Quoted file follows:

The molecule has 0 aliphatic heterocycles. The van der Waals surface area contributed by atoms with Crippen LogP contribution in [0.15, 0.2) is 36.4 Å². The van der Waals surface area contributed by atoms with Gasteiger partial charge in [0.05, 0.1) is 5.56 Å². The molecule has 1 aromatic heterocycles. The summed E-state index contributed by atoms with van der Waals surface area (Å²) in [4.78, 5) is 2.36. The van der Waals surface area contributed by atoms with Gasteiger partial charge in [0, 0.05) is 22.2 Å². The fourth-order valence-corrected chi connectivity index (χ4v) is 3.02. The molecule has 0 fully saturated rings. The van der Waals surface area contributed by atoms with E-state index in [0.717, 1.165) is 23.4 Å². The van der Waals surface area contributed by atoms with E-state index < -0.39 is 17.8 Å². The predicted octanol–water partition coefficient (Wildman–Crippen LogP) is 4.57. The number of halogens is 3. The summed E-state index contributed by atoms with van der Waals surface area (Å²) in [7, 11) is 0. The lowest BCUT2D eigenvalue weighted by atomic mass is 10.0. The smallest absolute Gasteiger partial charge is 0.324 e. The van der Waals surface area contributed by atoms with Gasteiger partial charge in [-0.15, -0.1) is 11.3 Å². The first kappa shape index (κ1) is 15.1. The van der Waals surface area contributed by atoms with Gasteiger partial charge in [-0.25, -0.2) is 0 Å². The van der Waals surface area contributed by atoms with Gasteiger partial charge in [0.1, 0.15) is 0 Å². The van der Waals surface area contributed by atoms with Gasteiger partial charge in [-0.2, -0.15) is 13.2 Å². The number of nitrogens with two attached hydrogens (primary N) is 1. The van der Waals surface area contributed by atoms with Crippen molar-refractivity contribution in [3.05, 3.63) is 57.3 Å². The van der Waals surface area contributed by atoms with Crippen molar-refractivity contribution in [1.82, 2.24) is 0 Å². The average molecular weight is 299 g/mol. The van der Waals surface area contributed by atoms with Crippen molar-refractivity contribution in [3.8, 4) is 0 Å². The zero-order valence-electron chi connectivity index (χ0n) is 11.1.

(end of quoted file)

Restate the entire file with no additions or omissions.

The molecule has 0 aliphatic heterocycles. The van der Waals surface area contributed by atoms with Crippen LogP contribution in [0.15, 0.2) is 36.4 Å². The van der Waals surface area contributed by atoms with Gasteiger partial charge in [0.05, 0.1) is 5.56 Å². The molecule has 1 aromatic heterocycles. The summed E-state index contributed by atoms with van der Waals surface area (Å²) in [4.78, 5) is 2.36. The van der Waals surface area contributed by atoms with Gasteiger partial charge in [0, 0.05) is 22.2 Å². The fourth-order valence-corrected chi connectivity index (χ4v) is 3.02. The molecule has 0 fully saturated rings. The van der Waals surface area contributed by atoms with E-state index in [0.717, 1.165) is 23.4 Å². The van der Waals surface area contributed by atoms with E-state index < -0.39 is 17.8 Å². The predicted octanol–water partition coefficient (Wildman–Crippen LogP) is 4.57. The number of halogens is 3. The summed E-state index contributed by atoms with van der Waals surface area (Å²) in [7, 11) is 0. The lowest BCUT2D eigenvalue weighted by atomic mass is 10.0. The smallest absolute Gasteiger partial charge is 0.324 e. The van der Waals surface area contributed by atoms with Gasteiger partial charge in [-0.15, -0.1) is 11.3 Å². The first kappa shape index (κ1) is 15.1. The van der Waals surface area contributed by atoms with Gasteiger partial charge in [-0.25, -0.2) is 0 Å². The van der Waals surface area contributed by atoms with Gasteiger partial charge in [0.1, 0.15) is 0 Å². The van der Waals surface area contributed by atoms with Gasteiger partial charge in [-0.2, -0.15) is 13.2 Å². The number of nitrogens with two attached hydrogens (primary N) is 1. The van der Waals surface area contributed by atoms with Crippen molar-refractivity contribution in [3.05, 3.63) is 57.3 Å². The van der Waals surface area contributed by atoms with Crippen molar-refractivity contribution in [1.82, 2.24) is 0 Å². The average molecular weight is 299 g/mol. The van der Waals surface area contributed by atoms with Crippen molar-refractivity contribution in [3.8, 4) is 0 Å². The zero-order valence-electron chi connectivity index (χ0n) is 11.1.